Determinants of gestural imitation in young children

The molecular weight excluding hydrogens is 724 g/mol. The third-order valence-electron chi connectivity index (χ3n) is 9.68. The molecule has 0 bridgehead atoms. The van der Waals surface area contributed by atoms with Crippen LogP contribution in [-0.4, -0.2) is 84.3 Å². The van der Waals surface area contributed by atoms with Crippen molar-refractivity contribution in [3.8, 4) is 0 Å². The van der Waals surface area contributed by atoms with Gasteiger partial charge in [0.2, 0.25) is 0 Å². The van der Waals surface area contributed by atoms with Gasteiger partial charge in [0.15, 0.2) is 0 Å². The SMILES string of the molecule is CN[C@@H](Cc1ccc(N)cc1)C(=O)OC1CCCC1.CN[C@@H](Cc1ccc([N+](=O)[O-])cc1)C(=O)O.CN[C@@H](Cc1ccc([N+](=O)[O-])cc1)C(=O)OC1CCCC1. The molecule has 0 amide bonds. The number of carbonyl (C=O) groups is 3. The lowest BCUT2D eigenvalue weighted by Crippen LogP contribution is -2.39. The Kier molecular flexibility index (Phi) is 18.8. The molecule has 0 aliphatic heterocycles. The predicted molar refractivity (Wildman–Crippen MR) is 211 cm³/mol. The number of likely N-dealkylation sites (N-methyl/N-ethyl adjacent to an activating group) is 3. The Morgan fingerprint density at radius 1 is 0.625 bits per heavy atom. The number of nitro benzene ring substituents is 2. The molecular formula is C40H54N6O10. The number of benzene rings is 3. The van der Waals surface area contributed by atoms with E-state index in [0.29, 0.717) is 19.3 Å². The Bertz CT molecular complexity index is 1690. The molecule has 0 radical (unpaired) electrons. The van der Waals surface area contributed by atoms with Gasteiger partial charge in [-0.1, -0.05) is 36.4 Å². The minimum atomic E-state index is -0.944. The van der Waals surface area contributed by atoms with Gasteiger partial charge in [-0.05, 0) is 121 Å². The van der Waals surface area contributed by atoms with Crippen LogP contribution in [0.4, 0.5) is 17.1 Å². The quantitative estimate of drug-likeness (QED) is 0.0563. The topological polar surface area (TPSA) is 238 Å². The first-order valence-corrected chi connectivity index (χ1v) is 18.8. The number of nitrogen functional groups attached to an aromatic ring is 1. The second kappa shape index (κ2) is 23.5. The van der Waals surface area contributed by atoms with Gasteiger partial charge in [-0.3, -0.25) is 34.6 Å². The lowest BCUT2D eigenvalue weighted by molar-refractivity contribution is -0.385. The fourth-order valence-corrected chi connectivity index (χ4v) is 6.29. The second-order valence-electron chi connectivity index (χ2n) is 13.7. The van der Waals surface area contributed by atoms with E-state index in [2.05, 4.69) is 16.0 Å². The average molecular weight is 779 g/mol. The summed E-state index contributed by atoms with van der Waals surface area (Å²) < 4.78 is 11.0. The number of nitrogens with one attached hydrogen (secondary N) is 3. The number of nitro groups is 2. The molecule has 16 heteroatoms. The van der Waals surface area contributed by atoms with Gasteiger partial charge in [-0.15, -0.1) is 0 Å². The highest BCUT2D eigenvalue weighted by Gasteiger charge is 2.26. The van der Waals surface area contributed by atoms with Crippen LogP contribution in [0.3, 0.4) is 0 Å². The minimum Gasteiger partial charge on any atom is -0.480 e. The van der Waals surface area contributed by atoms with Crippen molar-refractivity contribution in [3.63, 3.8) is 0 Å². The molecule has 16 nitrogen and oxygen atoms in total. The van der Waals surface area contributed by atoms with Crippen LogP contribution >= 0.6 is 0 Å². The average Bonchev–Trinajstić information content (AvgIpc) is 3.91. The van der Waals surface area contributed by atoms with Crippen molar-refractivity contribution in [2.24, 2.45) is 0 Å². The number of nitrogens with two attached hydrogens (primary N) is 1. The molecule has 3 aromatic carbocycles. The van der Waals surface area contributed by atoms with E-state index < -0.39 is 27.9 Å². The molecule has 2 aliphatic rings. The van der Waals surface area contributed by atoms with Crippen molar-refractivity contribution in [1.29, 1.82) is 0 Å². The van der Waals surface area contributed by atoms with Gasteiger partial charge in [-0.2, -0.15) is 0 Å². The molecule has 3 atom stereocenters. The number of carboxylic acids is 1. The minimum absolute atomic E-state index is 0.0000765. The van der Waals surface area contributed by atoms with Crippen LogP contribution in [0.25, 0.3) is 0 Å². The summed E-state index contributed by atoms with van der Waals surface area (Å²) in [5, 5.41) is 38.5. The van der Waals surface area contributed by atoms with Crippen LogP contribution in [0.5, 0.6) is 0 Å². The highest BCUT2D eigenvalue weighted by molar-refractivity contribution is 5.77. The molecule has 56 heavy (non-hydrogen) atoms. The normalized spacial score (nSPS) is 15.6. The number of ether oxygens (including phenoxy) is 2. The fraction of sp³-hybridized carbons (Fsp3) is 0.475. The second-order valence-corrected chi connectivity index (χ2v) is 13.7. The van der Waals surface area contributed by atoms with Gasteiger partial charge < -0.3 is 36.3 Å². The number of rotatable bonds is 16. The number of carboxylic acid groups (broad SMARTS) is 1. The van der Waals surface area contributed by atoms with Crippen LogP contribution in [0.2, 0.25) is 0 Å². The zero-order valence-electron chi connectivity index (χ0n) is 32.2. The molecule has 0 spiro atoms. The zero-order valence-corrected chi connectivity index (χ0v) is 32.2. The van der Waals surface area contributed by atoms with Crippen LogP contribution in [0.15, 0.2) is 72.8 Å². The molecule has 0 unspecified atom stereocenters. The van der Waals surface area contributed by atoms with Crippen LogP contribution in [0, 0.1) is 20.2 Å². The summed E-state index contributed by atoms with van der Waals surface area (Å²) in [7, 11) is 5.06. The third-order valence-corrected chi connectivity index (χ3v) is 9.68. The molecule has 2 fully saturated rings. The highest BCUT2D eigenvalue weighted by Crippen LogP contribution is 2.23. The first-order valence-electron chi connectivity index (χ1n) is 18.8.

Generalised imitation has often been cited in the behaviour analytic literature as a paradigm case of a higher-order response class. However, its determinants have not been established, When, as is the case in published experimental studies of children's imitative performances to date, the to-be-matched behaviours are actions on objects, many nonimitative processes can result in apparently emergent matching. Such confounding sources of control are minimised when the target behaviours are arbitrary gestures. The present experiments explored the matching of (i) arbitrary actions on novel objects with minimal affordances in 3 infants (9 - 15 months), and (ii) gestures alone in 13 infants (15 - 25 months), and in 20 young children (24 - 42 months). In Experiment 1, the infants' performance of the target actions was measured firstly in response to each of four novel objects (Baseline) and next to the target action (Modelling) on each of these objects. In Experiments 2 and 3, participants' unreinforced responses to target behaviours, and their intermittently-reinforced responses to four behaviours that featured in their trained baseline matching relations, were measured. No evidence of higber-order matching was found; rather, the performances of the infants in Experiments 1 and 2, and of the young children in Experiment 3, could be explained in terms of generalisation of extra-experimentally trained matching repertoires. Infants' bigher-order matching abilities were directly tested in Experiments 4 and 5- Following training of four baseline matching relations, and identification of four target behaviours that the infants failed to match, they were trained to produce the target behaviours in the absence of the corresponding modelled behaviour. Infants' unreinforced responses to the modelled target behaviours, interspersed with modelling of the intermittently reinforced baseline behaviours, were then re-tested. The data showed no evidence of higher-order matching and suggest that infants' higher-order matching abilities, not previously directly tested, have been overestimated in the behaviour analytic literature.